Abraham nor Moses were condemned by God for what happened, any more than the woman at the well was.

Paul did counsel the Corinthians not to divorce or separate (1 Corinthians7:10-15). However, in the case of an unbeliever leaving a believer, Paul said that we should let him or her go, “because God has called us to live in peace”.


We find in Paul’s first letter to the Corinthians that he counseled divorcees not to remarry, and said it was a command of the Lord (1 Cor.7: 10-11). Someone who divorces another is causing them to commit adultery if they then go on to have another relationship (Matthew 19:9). However, Paul also said to the unmarried and the widows “if they cannot control themselves, they should marry, for it is better to marry than to burn with passion” (verse 9). He also said “since there is so much immorality, each man should have his own wife, and each woman her own husband” (verse 2).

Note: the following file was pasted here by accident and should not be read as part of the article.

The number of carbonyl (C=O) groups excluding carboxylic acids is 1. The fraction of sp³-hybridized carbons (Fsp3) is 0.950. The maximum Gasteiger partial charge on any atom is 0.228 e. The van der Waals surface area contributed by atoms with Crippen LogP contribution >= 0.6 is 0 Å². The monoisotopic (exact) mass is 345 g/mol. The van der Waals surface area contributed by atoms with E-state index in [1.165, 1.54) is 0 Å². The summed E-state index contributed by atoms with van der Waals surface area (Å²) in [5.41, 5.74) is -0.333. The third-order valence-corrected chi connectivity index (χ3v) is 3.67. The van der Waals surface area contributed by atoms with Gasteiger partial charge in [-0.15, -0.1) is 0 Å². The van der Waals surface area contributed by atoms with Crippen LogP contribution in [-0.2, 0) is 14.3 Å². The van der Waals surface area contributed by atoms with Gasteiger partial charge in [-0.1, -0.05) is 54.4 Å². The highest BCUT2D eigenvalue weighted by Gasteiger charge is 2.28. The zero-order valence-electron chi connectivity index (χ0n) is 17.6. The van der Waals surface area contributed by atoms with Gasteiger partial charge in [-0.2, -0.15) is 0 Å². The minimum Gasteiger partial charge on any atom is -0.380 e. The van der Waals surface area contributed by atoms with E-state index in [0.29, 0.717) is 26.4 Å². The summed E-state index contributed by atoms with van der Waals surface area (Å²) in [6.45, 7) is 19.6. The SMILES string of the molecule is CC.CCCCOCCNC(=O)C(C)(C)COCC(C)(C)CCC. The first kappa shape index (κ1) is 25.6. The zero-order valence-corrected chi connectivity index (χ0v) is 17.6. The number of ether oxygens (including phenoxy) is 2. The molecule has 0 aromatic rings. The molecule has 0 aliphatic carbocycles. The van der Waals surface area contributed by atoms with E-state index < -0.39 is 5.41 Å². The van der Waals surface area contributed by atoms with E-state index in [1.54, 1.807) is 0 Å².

If I were divorced at a young age, I would not have wanted to or been able to stay single and alone for the rest of my life. We see that Moses remarried, and there is no record of any condemnation from the Lord: just from some of the people around him. There is forgiveness even for adultery if we do not continue in it. However, any remarriage should be entered into very soberly and cautiously. We cannot live frivolously and expect God to wink and smile at us.